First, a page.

That anniversary milestone will be honored this weekend as part of a celebration that will be even more joyful since it also marks the first live, in-person appearances by the full 120-member group since before the pandemic nearly two years ago.

An annual tradition since 1976, this year’s Joy of Christmas presents a mixture of old and new texts and tunes, from classic, concert- and Christmas-signaling hymns “Once in Royal David’s City” and “Angels We Have Heard on High,” to the world premiere of a Society-commissioned carol, as well as a new treatment of “Joy To The World.”

The program also includes an excerpt from The Ballad of the Brown King by preeminent Black female composer Margaret Bonds based on a libretto by Langston Hughes, and a congregational sing-along to one of the only Christmas-themed spirituals, “Go Tell It on the Mountain.”

Music Director Steven Fox leads the full chorus as well as select soloists and groupings, with accompaniment and additional music by pianist Joy Schreier, organist Thomas Sheehan, the dynamic all-female ensemble Seraph Brass, and the cathedral’s carillonneur Edward M. Nassor.

Saturday, Dec. 11, at 2 and 6 p.m., and Sunday, Dec. 12, at 4 p.m. Washington National Cathedral, Massachusetts and Wisconsin Avenues NW. Tickets are $35 to $88 in advance, with a limited number offered at pay-what-you-can prices at the door Saturday; Sunday’s concert is also available as a pay-what-you-wish livestream. Call 202-537-2228 or visit

Nutcracker : M Shrayner & S. Chudin -- Photo: Damir Yusupov
Nutcracker : M Shrayner & S. Chudin — Photo: Damir Yusupov


U.S. audiences first fell under The Nutcracker’s spell at their local movie theater — specifically with Fantasia, the Disney animated film that featured Tchaikovsky’s famous score upon its release in 1940. More than 80 years later, the ballet is every bit as popular and ubiquitous in America as it is in Russia.

If, as a result, The Nutcracker has lost some of its luster for you, consider hitting a local movie theater a few days before Christmas to view the legendary Bolshoi Ballet dancers. Part of the 2021-22 Bolshoi Ballet in Cinema series, The Nutcracker screening offers, as presenting company Fathom Events puts it, a chance to “experience this superb, fantastical fairytale on the big screen, through the eyes of Marie (Margarita Shrayner) and her Nutcracker Prince (Semyon Chudin) as they travel on a magical journey of their dreams.”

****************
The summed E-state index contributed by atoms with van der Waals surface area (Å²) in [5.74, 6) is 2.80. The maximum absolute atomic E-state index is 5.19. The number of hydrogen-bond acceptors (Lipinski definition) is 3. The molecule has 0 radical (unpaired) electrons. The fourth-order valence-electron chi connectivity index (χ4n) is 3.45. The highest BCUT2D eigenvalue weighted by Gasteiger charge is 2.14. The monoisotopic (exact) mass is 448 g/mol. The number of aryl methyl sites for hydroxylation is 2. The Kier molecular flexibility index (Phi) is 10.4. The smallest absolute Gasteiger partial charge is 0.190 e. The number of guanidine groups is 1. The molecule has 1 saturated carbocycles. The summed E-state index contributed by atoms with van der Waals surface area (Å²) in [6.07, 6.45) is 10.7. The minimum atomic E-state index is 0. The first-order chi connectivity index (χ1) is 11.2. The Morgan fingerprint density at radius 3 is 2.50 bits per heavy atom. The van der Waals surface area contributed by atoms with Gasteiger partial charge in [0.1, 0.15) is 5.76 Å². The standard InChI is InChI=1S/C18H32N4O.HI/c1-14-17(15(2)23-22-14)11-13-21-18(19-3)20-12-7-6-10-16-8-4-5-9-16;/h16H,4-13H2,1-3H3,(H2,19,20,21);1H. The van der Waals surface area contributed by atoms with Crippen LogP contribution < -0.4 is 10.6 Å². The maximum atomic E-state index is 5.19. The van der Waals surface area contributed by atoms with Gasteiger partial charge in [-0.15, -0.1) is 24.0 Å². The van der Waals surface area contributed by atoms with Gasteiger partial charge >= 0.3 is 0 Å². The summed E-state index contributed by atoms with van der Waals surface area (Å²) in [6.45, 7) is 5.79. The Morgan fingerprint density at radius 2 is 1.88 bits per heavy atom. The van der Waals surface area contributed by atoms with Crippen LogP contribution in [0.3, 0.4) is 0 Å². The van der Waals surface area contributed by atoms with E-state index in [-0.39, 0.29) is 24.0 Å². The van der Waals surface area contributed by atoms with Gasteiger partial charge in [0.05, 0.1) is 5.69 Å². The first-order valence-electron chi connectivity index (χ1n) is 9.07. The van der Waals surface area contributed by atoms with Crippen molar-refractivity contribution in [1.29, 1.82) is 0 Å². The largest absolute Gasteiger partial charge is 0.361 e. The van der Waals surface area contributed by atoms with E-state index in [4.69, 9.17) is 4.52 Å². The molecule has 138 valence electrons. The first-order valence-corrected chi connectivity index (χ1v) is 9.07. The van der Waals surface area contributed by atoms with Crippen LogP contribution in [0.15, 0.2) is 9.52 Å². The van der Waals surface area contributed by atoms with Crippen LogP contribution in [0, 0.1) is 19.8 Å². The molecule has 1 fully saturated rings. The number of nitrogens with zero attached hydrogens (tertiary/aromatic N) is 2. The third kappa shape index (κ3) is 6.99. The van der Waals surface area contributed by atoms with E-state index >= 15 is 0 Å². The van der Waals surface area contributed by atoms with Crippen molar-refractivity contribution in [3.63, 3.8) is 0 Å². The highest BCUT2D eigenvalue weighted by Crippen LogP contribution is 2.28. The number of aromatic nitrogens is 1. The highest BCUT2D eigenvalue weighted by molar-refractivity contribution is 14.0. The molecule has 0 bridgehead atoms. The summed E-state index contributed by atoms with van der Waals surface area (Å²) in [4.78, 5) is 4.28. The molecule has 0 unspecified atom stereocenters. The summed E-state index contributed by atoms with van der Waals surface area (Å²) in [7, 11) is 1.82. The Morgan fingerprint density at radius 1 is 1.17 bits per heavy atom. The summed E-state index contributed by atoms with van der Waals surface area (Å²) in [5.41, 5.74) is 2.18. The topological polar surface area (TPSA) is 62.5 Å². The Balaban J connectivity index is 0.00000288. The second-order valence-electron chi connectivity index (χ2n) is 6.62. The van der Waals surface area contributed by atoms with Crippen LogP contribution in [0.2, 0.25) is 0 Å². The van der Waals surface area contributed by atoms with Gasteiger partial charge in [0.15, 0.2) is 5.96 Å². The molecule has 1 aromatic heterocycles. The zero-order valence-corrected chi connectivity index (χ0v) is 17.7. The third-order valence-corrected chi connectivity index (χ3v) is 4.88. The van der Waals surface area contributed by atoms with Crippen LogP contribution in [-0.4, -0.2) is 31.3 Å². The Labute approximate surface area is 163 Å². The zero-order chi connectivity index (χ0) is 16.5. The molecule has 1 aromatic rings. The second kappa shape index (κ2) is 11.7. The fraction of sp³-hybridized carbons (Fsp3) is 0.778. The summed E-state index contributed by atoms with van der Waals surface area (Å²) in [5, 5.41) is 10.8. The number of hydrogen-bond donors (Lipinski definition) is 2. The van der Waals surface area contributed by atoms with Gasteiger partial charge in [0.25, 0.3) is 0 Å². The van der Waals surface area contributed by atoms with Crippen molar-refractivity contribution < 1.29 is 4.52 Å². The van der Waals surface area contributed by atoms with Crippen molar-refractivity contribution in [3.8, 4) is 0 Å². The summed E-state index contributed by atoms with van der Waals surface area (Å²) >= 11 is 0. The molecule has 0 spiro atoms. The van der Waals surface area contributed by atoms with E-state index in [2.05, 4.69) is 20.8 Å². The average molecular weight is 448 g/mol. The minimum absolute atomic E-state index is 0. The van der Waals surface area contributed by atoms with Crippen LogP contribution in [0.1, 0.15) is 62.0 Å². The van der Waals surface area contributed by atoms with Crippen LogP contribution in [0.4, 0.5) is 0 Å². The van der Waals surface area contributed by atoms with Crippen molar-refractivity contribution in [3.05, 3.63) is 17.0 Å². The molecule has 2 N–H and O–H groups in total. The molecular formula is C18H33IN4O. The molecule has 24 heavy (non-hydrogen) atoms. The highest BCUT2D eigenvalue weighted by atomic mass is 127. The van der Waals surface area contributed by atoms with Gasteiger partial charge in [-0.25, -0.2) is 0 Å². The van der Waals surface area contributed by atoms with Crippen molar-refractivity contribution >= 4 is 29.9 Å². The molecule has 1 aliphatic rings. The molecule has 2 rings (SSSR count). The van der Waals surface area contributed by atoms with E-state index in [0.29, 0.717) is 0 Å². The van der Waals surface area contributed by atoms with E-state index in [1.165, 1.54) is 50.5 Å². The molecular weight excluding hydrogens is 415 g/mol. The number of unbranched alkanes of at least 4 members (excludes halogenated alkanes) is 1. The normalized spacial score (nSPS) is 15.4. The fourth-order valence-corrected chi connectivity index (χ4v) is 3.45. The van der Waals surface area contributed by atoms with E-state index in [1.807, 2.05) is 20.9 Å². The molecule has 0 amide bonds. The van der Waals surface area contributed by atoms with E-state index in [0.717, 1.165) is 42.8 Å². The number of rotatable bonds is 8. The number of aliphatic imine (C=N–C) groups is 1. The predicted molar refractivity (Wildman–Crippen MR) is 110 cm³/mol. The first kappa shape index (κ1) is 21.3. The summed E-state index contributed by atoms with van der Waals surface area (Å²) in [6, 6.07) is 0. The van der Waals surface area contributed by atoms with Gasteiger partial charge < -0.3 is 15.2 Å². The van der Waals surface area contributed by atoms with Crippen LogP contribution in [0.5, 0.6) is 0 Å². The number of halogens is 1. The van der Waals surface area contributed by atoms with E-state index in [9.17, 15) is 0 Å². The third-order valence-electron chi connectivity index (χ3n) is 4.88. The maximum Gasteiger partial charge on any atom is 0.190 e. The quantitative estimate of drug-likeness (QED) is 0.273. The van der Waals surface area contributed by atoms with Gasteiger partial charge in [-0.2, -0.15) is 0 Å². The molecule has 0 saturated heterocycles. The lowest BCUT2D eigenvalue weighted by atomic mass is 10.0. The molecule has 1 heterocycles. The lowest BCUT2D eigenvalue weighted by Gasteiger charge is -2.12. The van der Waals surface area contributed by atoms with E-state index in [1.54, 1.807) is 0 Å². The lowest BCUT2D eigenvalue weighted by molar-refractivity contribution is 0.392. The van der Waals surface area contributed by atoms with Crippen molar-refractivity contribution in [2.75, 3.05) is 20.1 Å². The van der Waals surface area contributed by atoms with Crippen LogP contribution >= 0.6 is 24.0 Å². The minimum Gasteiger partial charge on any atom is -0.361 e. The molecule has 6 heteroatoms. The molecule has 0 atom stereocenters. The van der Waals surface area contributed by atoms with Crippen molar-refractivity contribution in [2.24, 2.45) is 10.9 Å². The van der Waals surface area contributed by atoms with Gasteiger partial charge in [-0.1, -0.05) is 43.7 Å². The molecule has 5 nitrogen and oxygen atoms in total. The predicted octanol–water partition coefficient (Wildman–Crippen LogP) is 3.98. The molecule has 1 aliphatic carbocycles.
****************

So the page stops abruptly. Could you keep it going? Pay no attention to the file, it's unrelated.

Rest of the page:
Sunday, Dec. 19, at 12:55 p.m., and Monday, Dec. 20, at 7 p.m. Area theaters including Regal venues in Gallery Place (701 7th St. NW), Ballston Quarter (671 N. Glebe Rd.), Rockville Center (199 E. Montgomery Ave.), and Bowie (15200 Major Lansdale Blvd.). Tickets are $21.20. Visit


The Jonas Brothers, Doja Cat, Megan Thee Stallion, and the Black Eyed Peas are the top draws set to perform at the D.C. stop of the 2021 National iHeartRadio Jingle Ball Tour. Hosted by local iHeartMedia station Hot 99.5, this year’s concert, taking place Tuesday, Dec. 14, at 7:30 p.m., also features Saweetie, AJR, Tate McRae, Monsta X, Bazzi, Dixie D’Amelio, and Tai Verdes. Meanwhile, The CW Network will broadcast a two-hour nationwide TV special on Wednesday, Dec. 15, at 8 p.m. (with a rebroadcast on Saturday, Dec. 25, at 8 p.m.) featuring performances from Z100’s Jingle Ball in New York, where Jonas Brothers and Doja are joined by Ed Sheeran, Dua Lipa, and Lil Nas X as headliners. Capital One Arena, 601 F St. NW. Tickets are $61 to more than $500. Call 202-628-3200 or visit